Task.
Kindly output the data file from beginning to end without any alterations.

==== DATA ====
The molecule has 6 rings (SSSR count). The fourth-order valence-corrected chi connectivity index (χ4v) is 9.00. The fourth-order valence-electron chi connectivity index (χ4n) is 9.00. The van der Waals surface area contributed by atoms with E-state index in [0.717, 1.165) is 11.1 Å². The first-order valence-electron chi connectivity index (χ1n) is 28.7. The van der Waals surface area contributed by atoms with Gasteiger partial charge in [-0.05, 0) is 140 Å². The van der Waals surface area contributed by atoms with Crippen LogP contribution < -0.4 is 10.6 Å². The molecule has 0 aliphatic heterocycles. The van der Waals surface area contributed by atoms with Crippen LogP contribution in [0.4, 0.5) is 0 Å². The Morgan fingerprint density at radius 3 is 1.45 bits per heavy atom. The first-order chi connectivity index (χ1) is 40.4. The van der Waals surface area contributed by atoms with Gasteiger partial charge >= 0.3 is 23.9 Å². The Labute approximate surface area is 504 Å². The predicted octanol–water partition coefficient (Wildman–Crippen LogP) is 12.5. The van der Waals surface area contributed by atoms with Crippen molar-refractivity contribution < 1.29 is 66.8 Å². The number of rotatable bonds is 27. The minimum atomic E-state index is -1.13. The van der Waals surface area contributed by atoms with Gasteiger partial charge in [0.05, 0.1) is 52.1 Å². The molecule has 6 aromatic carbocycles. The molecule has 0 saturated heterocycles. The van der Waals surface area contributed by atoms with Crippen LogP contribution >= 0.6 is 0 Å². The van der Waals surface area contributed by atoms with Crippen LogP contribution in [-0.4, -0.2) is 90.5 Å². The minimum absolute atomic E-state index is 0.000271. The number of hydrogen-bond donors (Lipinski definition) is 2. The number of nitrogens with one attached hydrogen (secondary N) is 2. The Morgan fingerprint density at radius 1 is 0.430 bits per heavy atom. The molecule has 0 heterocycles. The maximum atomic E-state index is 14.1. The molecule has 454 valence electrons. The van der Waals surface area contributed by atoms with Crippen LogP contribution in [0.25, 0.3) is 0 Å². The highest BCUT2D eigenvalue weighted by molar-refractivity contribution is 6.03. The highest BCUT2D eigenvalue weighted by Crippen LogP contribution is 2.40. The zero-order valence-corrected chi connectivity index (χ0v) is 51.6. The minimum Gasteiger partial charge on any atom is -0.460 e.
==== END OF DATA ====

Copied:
The molecule has 6 rings (SSSR count). The fourth-order valence-corrected chi connectivity index (χ4v) is 9.00. The fourth-order valence-electron chi connectivity index (χ4n) is 9.00. The van der Waals surface area contributed by atoms with E-state index in [0.717, 1.165) is 11.1 Å². The first-order valence-electron chi connectivity index (χ1n) is 28.7. The van der Waals surface area contributed by atoms with Gasteiger partial charge in [-0.05, 0) is 140 Å². The van der Waals surface area contributed by atoms with Crippen LogP contribution < -0.4 is 10.6 Å². The molecule has 0 aliphatic heterocycles. The van der Waals surface area contributed by atoms with Crippen LogP contribution in [0.4, 0.5) is 0 Å². The Morgan fingerprint density at radius 3 is 1.45 bits per heavy atom. The first-order chi connectivity index (χ1) is 40.4. The van der Waals surface area contributed by atoms with Gasteiger partial charge >= 0.3 is 23.9 Å². The Labute approximate surface area is 504 Å². The predicted octanol–water partition coefficient (Wildman–Crippen LogP) is 12.5. The van der Waals surface area contributed by atoms with Crippen molar-refractivity contribution < 1.29 is 66.8 Å². The number of rotatable bonds is 27. The minimum atomic E-state index is -1.13. The van der Waals surface area contributed by atoms with Gasteiger partial charge in [0.05, 0.1) is 52.1 Å². The molecule has 6 aromatic carbocycles. The molecule has 0 saturated heterocycles. The van der Waals surface area contributed by atoms with Crippen LogP contribution >= 0.6 is 0 Å². The van der Waals surface area contributed by atoms with Crippen LogP contribution in [-0.4, -0.2) is 90.5 Å². The minimum absolute atomic E-state index is 0.000271. The number of hydrogen-bond donors (Lipinski definition) is 2. The number of nitrogens with one attached hydrogen (secondary N) is 2. The Morgan fingerprint density at radius 1 is 0.430 bits per heavy atom. The molecule has 0 heterocycles. The maximum atomic E-state index is 14.1. The molecule has 454 valence electrons. The van der Waals surface area contributed by atoms with Crippen LogP contribution in [0.25, 0.3) is 0 Å². The highest BCUT2D eigenvalue weighted by molar-refractivity contribution is 6.03. The highest BCUT2D eigenvalue weighted by Crippen LogP contribution is 2.40. The zero-order valence-corrected chi connectivity index (χ0v) is 51.6. The minimum Gasteiger partial charge on any atom is -0.460 e.